Many books published by Mercier Press have been groundbreaking, including One Day in My Life by Bobby Sands, the IRA political prisoner who died 66 days into a hunger strike in 1981. When his prison memoir was published in 1983, one of the major booksellers in Ireland refused to sell the book, and others were hesitant. Dee Collins recalled that Mercier Press's John Spillane then visited a bookseller in Northern Ireland whose response was one of the best we've ever heard concerning controversial titles. The bookseller said, "If I don't sell it, one side will be at me. If I do sell it, the other side will be at me. Give me 20."


Zala Zagoršek Golob

At the European & International Booksellers Federation conference, Zala Zagoršek Golob of VigeVageKnjige in Slovenia, the guest country at the fair this year, outlined the Slovenian book market and the scrappy, creative ways the publisher and bookseller she works for operates.

Founded in 2012, VigeVageKnjige has eight staff members, who do a range of things, and are "close knit," with no strict hierarchy or set boundaries. (Golob herself handles rights and events, among other things.) The house has published 63 titles, specializing in graphic novels and comic books translated from many languages--because "we wanted to bring something new to our country," which, with a population of two million, is a small market. The house publishes at least one original Slovene book a year and emphasizes using local businesses for printing, binding, etc.

Many of VigeVageKnjige's titles are about "taboo subjects," Golob said, targeting themes that have not been addressed in major ways in Slovenia, including a book with an intersexual character and a title about the Charlie Hebdo massacre in Paris in 2015. The house often publishes books that it knows won't be bestsellers because those books are important for improving literacy and opening up the Slovenian book market to new subjects and areas.

Golob called the market for graphic novels in Slovenia undeveloped. As part of its work, VigeVageKnjige has done such things as invented a Slovenian word for graphic novel, which was "a word of the year" in 2019. Because literary critics and reviewers "said they didn't know how to critique graphic novels," the house held a workshop for critics and reviewers featuring Rachel Cooke, who reviews graphic novels for the Guardian. In an effort to get Slovenian writers to write graphic novels, the house held a workshop on screenwriting.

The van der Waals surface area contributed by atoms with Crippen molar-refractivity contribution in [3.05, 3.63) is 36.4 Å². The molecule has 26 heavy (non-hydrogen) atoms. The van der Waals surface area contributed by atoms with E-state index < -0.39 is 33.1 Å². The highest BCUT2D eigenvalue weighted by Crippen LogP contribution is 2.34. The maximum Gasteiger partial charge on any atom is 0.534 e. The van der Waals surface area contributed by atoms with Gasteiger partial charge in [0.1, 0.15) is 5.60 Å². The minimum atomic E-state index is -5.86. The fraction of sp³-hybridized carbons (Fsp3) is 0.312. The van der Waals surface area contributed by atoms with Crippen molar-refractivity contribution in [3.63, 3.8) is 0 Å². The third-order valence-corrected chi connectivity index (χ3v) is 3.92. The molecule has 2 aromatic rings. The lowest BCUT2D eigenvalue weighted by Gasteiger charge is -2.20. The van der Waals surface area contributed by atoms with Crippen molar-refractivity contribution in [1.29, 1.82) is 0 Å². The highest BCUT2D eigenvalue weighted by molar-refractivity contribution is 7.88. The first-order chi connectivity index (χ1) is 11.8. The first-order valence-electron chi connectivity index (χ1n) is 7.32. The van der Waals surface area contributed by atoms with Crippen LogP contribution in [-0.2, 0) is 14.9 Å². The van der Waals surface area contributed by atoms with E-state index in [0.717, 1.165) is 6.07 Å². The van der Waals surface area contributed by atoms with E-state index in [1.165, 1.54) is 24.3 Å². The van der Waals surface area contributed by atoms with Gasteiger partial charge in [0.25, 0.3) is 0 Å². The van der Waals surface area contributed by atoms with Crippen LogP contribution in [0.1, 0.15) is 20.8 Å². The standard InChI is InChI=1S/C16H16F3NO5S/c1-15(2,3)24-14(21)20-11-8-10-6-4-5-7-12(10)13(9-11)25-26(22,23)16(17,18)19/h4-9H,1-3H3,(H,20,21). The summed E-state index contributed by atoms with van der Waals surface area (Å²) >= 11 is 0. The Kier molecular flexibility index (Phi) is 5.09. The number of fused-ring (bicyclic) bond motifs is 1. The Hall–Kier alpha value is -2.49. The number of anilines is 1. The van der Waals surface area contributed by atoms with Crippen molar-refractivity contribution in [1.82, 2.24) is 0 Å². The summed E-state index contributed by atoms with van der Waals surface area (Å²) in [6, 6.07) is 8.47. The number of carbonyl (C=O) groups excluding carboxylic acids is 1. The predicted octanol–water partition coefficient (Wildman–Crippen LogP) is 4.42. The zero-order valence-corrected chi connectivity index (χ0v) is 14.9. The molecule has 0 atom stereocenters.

The house also puts on major events for titles, preferring "limited spaces is always better than unlimited spaces," and aiming to build community.

VigeVageKnjige opened its first bookstore in April, deciding on a location in Maribor and not in Ljubljana, the capital, since "centralization is really strong in Slovenia." Observing that towns and cities in Slovenia are very "locale patriotic," Golob said the company wanted to connect with that sentiment. The store is only 172 square feet so the inventory is "really curated," featuring about 600 titles handpicked by several of the staff. "We know what we're selling," she said.

The store offers suppliers favorable terms so that it attracts small, independent, and micro publishers that can't handle the less favorable terms of the country's largest bookstore chain. --John Mutter

Obituary Note: Eva Kollisch

Eva Kollisch, "who escaped Nazi-occupied Austria when she was a teenager to become an American professor and memoirist who broke new ground in feminist studies and championed equal rights for lesbians," died October 10, the New York Times reported. She was 98.

The author of two memoirs, Girl in Movement (2000) and The Ground Under My Feet (2007), Kollisch taught for 30 years at Sarah Lawrence College where, with Gerda Lerner, Joan Kelly and Sherry Ortner, she helped introduce a women's studies curriculum. 

Kollisch's memoir The Ground Under My Feet documents, in part, her childhood and her time spent in Nazi-occupied Austria. Born in Vienna, she was raised in a prosperous, secular Jewish family. When she was 13 and the Nazis annexed Austria, she was sent to a boarding school in Vienna for Jewish girls. In 1939, her parents placed her and her brothers on a Kindertransport train. The family was reunited in New York in 1940. 

Kollisch's brief marriage in 1942 to Stanley Plastrik, who helped found Dissent magazine, ended in divorce. She later married Gert Berliner, an Abstract Expressionist artist and fellow refugee. They were among the founders and operators of Cafe Rienzi, "a bohemian haunt  in a former noodle factory on MacDougal Street in Greenwich Village that was frequented by Allen Ginsberg, James Baldwin, Jack Kerouac and Richard Wright in the early 1950s," the Times noted.

After her second marriage ended, Kollisch, who had graduated with a bachelor's degree in German literature from Brooklyn College in 1951, earned a master's in German from Columbia University in 1963, the same year she was hired at Sarah Lawrence. While teaching there, she worked closely with her colleague and Greenwich Village neighbor Grace Paley, the writer and social activist.